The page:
The new UNESCO report calls for a new social contract for education and sets out a vision of what it should look like. Education is still seen as a public common good and national governments must be responsible for ensuring its implementation and the best conditions for it.
‘Reimagining our futures together’criticises in particular the dependence of the digital education infrastructure on a few private tech giants. For example, if Google Scholar were to close, researchers would lose access to their own work.
This dependency should be dismantled. The report highlights the importance of the public sector as a provider of education. Education cannot be left to private and commercial organisations alone.
To build a sustainable and just world, we need a pedagogy that aims to strengthen cooperation between students and teachers alike. The report challenges competition and measurement-based education. Instead, increasing empathy is of paramount importance.
The report states that schools must strengthen human rights and set an example in sustainable development and carbon neutrality. The role of the teacher is valuable and the significance of teachers as agents of change must be recognised.
UNESCO also stresses that learning is not limited to childhood and adolescence but continues throughout life. Learning also takes place in many different contexts.
The message is clear: learning should be seen as a lifelong right and should not just serve the labour market. The aim of learning is empowerment.
The narrowing of the role of education to provider of competence was also recognised in our reading circle. A narrow utilitarian approach ignores the huge amount of valuable potential in adult learning.
The world is changing – by working together we can survive
The working group ‘Futures of Education’ that prepared the report operated from 2019 to 2021. During that time, the world was facing a pandemic, and countries demonstrated their ability to make radical changes quickly.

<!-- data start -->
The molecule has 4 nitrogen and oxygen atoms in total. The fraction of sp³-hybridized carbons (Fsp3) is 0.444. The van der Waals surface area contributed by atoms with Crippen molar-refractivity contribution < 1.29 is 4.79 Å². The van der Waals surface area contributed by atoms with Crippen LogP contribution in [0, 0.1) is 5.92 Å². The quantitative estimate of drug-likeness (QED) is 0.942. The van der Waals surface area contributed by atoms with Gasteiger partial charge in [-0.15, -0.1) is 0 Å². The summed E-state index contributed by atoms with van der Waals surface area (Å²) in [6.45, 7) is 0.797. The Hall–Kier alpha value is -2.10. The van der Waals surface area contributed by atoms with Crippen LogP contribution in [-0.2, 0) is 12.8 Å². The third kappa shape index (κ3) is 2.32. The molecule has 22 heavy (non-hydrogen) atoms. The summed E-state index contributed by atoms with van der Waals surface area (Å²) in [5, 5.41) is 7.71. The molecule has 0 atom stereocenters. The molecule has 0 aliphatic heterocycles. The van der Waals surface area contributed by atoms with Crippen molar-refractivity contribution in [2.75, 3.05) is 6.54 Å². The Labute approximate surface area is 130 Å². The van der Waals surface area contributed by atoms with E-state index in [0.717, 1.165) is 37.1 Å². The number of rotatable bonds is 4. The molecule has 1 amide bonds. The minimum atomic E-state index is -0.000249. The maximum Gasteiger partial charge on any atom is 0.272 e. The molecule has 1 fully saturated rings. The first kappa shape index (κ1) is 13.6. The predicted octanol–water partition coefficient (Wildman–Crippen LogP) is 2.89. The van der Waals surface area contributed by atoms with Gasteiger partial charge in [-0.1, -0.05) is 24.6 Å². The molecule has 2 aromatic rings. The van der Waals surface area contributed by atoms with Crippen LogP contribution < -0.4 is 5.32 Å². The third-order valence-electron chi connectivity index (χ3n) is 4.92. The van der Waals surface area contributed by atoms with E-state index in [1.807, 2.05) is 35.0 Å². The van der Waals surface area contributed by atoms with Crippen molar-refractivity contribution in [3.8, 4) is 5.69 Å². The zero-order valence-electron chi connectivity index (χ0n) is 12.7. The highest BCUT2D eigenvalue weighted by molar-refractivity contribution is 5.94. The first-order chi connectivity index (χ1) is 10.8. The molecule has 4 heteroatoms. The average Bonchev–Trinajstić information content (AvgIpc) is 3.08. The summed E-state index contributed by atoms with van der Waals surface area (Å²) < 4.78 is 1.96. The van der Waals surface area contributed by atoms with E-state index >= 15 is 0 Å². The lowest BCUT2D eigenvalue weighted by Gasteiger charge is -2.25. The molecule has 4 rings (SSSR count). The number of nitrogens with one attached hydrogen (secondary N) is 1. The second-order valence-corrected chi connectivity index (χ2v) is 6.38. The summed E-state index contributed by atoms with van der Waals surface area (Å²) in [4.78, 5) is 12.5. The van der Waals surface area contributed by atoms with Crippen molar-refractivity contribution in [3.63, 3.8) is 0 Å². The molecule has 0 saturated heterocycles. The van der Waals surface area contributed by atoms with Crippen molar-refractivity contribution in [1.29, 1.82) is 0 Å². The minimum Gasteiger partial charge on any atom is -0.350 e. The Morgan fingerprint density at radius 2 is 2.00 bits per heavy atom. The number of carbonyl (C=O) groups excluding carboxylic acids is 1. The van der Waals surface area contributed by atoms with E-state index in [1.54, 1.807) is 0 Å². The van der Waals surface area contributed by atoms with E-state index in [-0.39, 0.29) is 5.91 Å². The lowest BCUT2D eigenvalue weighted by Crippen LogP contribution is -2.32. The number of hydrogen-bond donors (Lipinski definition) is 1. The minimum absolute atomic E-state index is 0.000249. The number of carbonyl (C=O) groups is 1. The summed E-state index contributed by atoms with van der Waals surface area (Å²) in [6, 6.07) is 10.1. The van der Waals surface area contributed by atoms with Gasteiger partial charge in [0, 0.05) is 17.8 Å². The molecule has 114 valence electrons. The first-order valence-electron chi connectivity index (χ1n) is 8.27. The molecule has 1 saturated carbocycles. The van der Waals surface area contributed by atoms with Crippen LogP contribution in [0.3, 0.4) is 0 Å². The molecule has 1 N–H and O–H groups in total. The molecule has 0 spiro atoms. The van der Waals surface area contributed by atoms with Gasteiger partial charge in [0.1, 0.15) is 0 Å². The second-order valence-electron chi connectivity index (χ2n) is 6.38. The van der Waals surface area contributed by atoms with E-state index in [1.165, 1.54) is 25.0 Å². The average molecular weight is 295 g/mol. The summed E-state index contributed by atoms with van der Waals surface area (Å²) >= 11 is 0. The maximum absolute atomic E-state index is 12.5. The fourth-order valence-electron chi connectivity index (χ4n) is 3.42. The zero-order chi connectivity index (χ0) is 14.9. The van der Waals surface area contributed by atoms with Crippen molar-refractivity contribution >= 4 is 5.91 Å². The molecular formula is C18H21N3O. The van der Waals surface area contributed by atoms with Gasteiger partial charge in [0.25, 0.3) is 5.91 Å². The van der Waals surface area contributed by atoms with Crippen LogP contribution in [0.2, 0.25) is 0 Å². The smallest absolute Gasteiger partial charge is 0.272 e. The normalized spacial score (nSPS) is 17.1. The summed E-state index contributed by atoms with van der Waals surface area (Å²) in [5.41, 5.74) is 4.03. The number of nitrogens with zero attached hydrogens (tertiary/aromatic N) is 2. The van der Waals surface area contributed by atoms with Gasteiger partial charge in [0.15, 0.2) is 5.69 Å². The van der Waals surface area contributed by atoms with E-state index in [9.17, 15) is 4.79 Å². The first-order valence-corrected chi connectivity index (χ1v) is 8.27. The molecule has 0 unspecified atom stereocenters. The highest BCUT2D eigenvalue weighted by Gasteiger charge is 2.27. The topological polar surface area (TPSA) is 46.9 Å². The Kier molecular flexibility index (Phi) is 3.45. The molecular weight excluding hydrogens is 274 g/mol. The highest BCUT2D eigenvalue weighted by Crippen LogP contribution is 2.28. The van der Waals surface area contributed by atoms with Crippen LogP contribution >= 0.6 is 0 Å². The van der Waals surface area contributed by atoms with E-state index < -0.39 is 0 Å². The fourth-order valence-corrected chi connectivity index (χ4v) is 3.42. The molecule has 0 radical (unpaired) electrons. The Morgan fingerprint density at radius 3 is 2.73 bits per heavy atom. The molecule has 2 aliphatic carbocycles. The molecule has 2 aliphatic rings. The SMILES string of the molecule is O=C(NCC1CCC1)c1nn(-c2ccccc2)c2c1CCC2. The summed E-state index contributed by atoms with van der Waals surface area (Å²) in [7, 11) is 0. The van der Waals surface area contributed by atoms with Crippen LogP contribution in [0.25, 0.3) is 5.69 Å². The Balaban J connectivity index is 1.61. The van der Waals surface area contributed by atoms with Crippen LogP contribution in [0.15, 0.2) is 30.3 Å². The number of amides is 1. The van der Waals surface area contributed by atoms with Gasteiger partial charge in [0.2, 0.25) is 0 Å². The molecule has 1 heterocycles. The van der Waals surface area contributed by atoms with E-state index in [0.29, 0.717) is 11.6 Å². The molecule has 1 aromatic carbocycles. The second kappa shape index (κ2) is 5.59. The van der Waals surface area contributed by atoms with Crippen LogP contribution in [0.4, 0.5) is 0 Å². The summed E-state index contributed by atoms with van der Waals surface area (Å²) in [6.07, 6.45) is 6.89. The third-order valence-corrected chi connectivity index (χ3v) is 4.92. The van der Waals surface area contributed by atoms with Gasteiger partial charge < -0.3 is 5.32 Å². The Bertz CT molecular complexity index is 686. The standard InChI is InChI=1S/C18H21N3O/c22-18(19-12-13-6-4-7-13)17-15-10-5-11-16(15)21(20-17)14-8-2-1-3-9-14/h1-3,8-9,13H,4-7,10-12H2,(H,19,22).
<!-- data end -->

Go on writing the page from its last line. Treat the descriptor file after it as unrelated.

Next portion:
Since the publication of the report, we have also witnessed a full-scale war of aggression in Europe. There is even the fear of a third world war in the air. Now, too, the international community has been able to respond to the crisis and support Ukraine.
We must not forget these lessons in the face of the climate crisis and other global challenges. Change is possible, but it will continue to require global cooperation and accountability. There is also perhaps a greater need than ever for dialogue and learning together.
‘Reimagining our futures together’ states the challenge with extraordinary clarity: instead of competition, education and learning must be based on cooperation and solidarity, be it for children or adults.
Lauri Tuomi, CEO, The Kvs Foundation
Nina Hjelt, Specialist on Lifelong Learning, The Kvs Foundation
The CEO of the Finnish Lifelong Learning Foundation is part of the Finnish delegation to UNESCO’s CONFINTEA VII conference. Follow our Sivistyksen pelottomat (the Fearless of Education) blog – We will give a report from CONFINTEA in June!
Read more about the topic here:
Uwe Gartenschlaeger: Old wine in new bottles – Why do we find “Bildung” so interesting right now?
Elm Magazine’s essay ”Rethinking and Re-imagining Education”, our English-language adult learning medium